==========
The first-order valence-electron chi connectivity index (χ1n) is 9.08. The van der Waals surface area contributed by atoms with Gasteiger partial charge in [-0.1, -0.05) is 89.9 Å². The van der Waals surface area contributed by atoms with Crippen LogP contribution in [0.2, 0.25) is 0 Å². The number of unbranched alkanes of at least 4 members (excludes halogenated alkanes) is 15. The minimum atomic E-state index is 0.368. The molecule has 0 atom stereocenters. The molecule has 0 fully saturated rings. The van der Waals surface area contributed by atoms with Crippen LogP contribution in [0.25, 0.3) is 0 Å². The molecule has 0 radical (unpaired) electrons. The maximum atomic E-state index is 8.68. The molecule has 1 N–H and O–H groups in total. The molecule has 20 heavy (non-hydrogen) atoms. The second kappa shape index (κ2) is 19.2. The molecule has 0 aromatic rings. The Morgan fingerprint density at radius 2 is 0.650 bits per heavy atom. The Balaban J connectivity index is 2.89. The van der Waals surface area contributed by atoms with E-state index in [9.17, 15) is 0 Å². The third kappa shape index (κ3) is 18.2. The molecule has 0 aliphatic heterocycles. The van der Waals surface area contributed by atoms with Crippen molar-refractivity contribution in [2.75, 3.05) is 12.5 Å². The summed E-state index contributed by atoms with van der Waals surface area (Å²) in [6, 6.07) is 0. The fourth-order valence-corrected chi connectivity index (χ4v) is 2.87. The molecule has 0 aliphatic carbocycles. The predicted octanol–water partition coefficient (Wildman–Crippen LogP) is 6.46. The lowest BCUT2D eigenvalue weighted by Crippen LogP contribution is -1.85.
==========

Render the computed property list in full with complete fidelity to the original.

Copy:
The first-order valence-electron chi connectivity index (χ1n) is 9.08. The van der Waals surface area contributed by atoms with Gasteiger partial charge in [-0.1, -0.05) is 89.9 Å². The van der Waals surface area contributed by atoms with Crippen LogP contribution in [0.2, 0.25) is 0 Å². The number of unbranched alkanes of at least 4 members (excludes halogenated alkanes) is 15. The minimum atomic E-state index is 0.368. The molecule has 0 atom stereocenters. The molecule has 0 fully saturated rings. The van der Waals surface area contributed by atoms with Crippen LogP contribution in [0.25, 0.3) is 0 Å². The molecule has 0 radical (unpaired) electrons. The maximum atomic E-state index is 8.68. The molecule has 1 N–H and O–H groups in total. The molecule has 20 heavy (non-hydrogen) atoms. The second kappa shape index (κ2) is 19.2. The molecule has 0 aromatic rings. The Morgan fingerprint density at radius 2 is 0.650 bits per heavy atom. The Balaban J connectivity index is 2.89. The van der Waals surface area contributed by atoms with E-state index in [9.17, 15) is 0 Å². The third kappa shape index (κ3) is 18.2. The molecule has 0 aliphatic heterocycles. The van der Waals surface area contributed by atoms with Crippen molar-refractivity contribution in [2.75, 3.05) is 12.5 Å². The summed E-state index contributed by atoms with van der Waals surface area (Å²) in [6, 6.07) is 0. The fourth-order valence-corrected chi connectivity index (χ4v) is 2.87. The molecule has 0 aliphatic carbocycles. The predicted octanol–water partition coefficient (Wildman–Crippen LogP) is 6.46. The lowest BCUT2D eigenvalue weighted by Crippen LogP contribution is -1.85.